These are conditions that contribute to asthma exacerbation or attacks. The following are the conditions that can trigger asthma attacks:
- Air pollution
- Exposure to smoking of cigarette
- Inhaling illicit drugs such as cocaine
- Exposure to harmful chemicals release into the air
- Cold air
- High intensity exercise
- Insufficient air supply due to traffic congestion
- High concentration of ozone in the air
- Exposure to allergens
- Emotional trauma such as anger and fear
Symptoms of Asthma
Asthma is makes breathing extremely difficult and the symptoms becomes more severe at night, early in the morning, during vigorous exercise and exposure to polluted the airs. However, the symptoms of asthma varies from person to person and also depends on the severity of the attack. The following are the major symptoms of asthmatic attack;
- Difficulty in breathing
- Chest pain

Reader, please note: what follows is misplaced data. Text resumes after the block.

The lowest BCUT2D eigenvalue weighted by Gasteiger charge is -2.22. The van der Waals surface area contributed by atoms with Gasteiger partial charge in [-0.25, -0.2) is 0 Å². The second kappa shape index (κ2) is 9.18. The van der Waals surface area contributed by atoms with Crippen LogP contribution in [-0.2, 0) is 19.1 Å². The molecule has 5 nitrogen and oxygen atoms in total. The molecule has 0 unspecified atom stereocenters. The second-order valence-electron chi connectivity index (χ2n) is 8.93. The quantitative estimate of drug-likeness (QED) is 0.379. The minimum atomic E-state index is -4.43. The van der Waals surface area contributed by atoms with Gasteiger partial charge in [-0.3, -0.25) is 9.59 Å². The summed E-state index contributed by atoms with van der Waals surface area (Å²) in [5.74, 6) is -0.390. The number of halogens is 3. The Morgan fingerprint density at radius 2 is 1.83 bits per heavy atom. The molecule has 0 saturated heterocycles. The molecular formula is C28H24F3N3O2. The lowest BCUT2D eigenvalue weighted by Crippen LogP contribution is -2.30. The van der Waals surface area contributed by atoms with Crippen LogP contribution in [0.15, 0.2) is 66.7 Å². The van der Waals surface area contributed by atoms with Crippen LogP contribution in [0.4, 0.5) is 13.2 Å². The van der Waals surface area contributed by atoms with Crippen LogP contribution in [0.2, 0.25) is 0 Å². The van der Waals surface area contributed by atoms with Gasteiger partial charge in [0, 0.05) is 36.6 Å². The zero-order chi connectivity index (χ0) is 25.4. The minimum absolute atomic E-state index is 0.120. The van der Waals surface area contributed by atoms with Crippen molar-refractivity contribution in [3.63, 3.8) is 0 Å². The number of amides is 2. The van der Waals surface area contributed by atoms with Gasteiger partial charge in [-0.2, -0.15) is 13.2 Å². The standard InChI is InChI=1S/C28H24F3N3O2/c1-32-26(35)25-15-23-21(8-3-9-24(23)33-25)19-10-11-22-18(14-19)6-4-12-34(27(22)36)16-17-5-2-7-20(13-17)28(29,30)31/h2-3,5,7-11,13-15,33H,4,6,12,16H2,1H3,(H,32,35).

- Difficulty in talking
When to See a Doctor
Contact your doctor if you notice the following signs;
- Rapid shortness of breath
- Frequent coughing especially at night
- Insomnia or difficulty in sleeping
- Allergic reactions to the environment such as nasal congestion, cough, sneezing and sore throat
- wheezing after little exercise
These are the early symptoms of the asthma and it is advisable to see a doctor if you notice any of these signs so that the disease can be managed with high-quality medications. Chronic asthma attack can be life threatening and interfere with daily activities if not given immediate treatment at early stage.
After you have been diagnosed to be an asthmatic patient, it is also important and save to contact your doctor for the following reasons;
- Monitoring of the health condition after diagnosis
- Adjustment of treatment based on severity of asthma
- Description of medications from time to time in the course of treatment
Diagnosis of Asthma
The following are the test that are carried out to detect asthma in the clinic.
- Medical History Analysis: In this type of test, your doctor will ask you series of questions about your health status, the signs and symptoms you are experiencing, allergic reaction you possess towards substances, your exposure to pollutants, medical history of your family and the medication you are taking.